The governing bodies of several geographic areas hit by disease outbreaks will sometimes impose a nightly curfew on their citizens, restricting or limiting the ability of their citizens from going outside during certain hours of the night (or day). As I write this, several United States local or state governments are implementing such strategies in March 2020 to contain the COVID-19 coronavirus pandemic (Puerto Rico and Hoboken, New Jersey both have nightly curfews as of March 15, 2020).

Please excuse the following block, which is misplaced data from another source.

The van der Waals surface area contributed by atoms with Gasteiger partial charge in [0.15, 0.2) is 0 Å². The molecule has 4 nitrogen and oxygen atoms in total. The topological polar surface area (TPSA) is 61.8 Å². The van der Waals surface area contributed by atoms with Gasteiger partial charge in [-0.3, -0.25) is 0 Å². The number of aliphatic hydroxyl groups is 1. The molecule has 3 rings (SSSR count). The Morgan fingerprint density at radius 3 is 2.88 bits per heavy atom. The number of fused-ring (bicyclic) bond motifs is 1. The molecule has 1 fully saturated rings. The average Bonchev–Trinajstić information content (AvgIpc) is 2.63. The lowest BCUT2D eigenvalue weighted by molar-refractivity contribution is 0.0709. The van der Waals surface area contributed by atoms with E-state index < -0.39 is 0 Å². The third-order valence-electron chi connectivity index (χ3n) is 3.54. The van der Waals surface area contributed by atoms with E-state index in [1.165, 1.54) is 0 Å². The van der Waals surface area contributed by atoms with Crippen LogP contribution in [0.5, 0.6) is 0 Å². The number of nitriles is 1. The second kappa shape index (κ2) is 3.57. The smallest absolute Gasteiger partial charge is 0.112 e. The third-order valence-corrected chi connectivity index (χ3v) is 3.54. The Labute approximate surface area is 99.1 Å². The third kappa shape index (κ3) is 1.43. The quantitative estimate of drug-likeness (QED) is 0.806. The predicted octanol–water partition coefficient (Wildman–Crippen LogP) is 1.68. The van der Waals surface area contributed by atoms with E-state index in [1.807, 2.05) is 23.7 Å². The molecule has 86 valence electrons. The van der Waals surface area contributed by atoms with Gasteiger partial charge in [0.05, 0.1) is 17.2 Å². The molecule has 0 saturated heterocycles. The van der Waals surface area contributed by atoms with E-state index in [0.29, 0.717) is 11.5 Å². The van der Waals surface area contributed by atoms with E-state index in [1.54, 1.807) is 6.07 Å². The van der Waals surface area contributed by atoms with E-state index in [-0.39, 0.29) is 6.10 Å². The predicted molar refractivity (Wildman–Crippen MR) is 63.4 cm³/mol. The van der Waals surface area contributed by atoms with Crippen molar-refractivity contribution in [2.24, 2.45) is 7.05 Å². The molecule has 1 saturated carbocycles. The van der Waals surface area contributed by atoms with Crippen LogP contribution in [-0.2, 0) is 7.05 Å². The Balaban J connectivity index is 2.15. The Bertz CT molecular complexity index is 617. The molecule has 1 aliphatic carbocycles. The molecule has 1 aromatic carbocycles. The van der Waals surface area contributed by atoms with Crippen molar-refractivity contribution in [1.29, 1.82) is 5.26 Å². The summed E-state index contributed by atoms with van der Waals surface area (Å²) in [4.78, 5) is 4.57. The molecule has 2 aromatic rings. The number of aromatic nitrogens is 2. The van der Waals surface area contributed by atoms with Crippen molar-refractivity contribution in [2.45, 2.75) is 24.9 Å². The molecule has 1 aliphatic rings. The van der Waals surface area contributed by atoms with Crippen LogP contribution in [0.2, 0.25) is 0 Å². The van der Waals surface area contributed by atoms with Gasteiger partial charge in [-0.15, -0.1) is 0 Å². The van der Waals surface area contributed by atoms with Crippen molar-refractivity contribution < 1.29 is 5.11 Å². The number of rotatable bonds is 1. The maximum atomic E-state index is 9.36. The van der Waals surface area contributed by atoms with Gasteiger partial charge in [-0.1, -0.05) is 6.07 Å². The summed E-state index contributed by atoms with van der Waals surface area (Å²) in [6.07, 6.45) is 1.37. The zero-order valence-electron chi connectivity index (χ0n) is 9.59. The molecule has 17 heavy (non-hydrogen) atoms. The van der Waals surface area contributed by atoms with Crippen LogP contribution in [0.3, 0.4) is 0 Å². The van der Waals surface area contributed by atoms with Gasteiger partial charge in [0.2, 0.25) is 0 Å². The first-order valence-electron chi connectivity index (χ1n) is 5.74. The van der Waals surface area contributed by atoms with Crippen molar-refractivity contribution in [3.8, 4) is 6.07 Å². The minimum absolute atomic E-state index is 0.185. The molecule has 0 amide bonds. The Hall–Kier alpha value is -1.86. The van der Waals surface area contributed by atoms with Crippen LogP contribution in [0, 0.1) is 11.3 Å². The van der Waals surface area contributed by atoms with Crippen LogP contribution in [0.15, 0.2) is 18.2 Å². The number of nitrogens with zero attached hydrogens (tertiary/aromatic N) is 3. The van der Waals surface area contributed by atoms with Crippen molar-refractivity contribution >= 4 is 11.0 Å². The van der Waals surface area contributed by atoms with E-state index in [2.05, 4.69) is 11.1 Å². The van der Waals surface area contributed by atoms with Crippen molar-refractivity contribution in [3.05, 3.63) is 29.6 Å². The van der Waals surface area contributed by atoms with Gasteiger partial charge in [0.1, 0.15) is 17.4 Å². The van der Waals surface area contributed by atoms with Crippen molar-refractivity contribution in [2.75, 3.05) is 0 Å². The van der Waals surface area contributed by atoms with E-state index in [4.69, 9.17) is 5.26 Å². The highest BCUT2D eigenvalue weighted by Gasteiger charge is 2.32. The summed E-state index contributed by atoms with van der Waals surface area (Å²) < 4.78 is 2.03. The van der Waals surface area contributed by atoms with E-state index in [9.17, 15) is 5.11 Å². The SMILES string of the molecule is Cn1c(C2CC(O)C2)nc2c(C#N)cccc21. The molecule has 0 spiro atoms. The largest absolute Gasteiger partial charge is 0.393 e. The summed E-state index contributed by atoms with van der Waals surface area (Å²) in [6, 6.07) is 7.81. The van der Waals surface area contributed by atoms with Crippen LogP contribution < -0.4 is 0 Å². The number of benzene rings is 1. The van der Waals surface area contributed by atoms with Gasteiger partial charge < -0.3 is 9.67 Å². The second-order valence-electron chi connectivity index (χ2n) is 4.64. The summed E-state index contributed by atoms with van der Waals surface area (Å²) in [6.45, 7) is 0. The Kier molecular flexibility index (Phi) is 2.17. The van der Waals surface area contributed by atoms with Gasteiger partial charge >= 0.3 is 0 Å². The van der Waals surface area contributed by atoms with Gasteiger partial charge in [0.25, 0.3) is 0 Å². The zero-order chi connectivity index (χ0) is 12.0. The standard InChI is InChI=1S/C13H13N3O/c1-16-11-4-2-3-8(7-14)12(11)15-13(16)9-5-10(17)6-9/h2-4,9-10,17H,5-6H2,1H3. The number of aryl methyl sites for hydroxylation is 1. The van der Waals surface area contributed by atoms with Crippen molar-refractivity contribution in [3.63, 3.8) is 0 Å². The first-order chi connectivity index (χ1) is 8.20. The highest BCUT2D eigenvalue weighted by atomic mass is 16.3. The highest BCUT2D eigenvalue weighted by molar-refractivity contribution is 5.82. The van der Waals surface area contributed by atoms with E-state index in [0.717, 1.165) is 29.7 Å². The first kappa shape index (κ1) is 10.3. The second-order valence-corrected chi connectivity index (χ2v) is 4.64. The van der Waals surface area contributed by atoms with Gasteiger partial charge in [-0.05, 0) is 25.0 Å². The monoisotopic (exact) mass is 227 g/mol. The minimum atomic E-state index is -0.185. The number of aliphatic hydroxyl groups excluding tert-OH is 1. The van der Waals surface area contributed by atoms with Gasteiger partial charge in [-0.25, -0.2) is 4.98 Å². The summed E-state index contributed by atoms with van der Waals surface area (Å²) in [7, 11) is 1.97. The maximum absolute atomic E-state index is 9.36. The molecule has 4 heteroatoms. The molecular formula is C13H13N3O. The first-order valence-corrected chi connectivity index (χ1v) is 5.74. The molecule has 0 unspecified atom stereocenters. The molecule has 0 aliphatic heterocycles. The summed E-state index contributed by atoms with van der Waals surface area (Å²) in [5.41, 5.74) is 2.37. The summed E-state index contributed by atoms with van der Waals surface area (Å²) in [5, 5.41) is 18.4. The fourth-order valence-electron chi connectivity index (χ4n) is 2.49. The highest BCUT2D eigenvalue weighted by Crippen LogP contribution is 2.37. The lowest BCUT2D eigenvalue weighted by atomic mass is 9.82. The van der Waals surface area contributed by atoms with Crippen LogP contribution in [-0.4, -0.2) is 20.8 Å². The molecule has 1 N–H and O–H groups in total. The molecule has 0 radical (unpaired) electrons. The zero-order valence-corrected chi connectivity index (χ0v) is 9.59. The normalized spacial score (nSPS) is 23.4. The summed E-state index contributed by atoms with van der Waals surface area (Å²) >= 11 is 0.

My question is: does any data exist showing that these measures are effective, or counter-productive? My intuition is that a nightly curfew could actually accelerate the spread of an infectious disease, because citizens who have to leave their homes to do errands are all obligated to do them during a shorter time-window, thereby raising the number of people present in public places at any one time. I couldn't find any published research directly assessing the effectiveness of nightly curfews as an epidemic response strategy. (I only found articles such as this one discussing the failure of nightly curfews in Liberia during the 2014 Ebola epidemic, but those caused public rioting and low compliance). Considering how common this is frequently mentioned and attempted as an intervention strategy, what were the results? Is there any published data from real-world examples, or even results from model simulations?